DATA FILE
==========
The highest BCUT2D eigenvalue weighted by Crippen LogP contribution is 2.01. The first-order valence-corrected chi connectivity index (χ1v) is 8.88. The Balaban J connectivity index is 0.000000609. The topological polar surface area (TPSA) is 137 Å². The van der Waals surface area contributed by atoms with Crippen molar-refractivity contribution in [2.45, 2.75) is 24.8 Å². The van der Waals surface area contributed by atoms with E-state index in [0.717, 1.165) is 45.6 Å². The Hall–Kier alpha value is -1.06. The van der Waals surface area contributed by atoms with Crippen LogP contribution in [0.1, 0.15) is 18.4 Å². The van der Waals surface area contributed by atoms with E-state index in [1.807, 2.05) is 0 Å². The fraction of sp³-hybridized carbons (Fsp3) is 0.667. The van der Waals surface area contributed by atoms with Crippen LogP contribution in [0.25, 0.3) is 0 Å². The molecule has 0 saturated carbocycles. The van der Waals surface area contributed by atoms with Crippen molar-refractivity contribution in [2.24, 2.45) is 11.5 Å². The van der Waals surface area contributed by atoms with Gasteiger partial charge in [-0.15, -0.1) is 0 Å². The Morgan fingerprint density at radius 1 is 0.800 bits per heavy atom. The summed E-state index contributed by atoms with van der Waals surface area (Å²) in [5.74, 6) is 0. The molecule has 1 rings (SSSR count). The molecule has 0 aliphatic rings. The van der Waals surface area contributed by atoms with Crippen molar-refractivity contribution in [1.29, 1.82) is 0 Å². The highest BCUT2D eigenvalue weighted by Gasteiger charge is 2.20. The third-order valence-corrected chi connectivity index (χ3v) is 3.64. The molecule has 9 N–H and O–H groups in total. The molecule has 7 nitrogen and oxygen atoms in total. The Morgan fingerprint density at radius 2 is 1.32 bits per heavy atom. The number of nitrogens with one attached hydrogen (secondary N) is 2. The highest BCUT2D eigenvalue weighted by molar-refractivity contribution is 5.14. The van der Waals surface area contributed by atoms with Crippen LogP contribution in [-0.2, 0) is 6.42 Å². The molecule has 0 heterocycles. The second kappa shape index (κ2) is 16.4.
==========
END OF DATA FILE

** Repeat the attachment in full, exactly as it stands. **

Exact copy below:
The highest BCUT2D eigenvalue weighted by Crippen LogP contribution is 2.01. The first-order valence-corrected chi connectivity index (χ1v) is 8.88. The Balaban J connectivity index is 0.000000609. The topological polar surface area (TPSA) is 137 Å². The van der Waals surface area contributed by atoms with Crippen molar-refractivity contribution in [2.45, 2.75) is 24.8 Å². The van der Waals surface area contributed by atoms with E-state index in [0.717, 1.165) is 45.6 Å². The Hall–Kier alpha value is -1.06. The van der Waals surface area contributed by atoms with Crippen LogP contribution in [0.1, 0.15) is 18.4 Å². The van der Waals surface area contributed by atoms with E-state index in [1.807, 2.05) is 0 Å². The fraction of sp³-hybridized carbons (Fsp3) is 0.667. The van der Waals surface area contributed by atoms with Crippen LogP contribution in [0.25, 0.3) is 0 Å². The molecule has 0 saturated carbocycles. The van der Waals surface area contributed by atoms with Crippen molar-refractivity contribution in [2.24, 2.45) is 11.5 Å². The van der Waals surface area contributed by atoms with Gasteiger partial charge in [-0.15, -0.1) is 0 Å². The Morgan fingerprint density at radius 1 is 0.800 bits per heavy atom. The summed E-state index contributed by atoms with van der Waals surface area (Å²) in [5.74, 6) is 0. The molecule has 1 rings (SSSR count). The molecule has 0 aliphatic rings. The van der Waals surface area contributed by atoms with Crippen molar-refractivity contribution in [1.29, 1.82) is 0 Å². The highest BCUT2D eigenvalue weighted by Gasteiger charge is 2.20. The third-order valence-corrected chi connectivity index (χ3v) is 3.64. The molecule has 9 N–H and O–H groups in total. The molecule has 7 nitrogen and oxygen atoms in total. The Morgan fingerprint density at radius 2 is 1.32 bits per heavy atom. The number of nitrogens with one attached hydrogen (secondary N) is 2. The highest BCUT2D eigenvalue weighted by molar-refractivity contribution is 5.14. The van der Waals surface area contributed by atoms with Crippen LogP contribution in [-0.2, 0) is 6.42 Å². The molecule has 0 heterocycles. The second kappa shape index (κ2) is 16.4.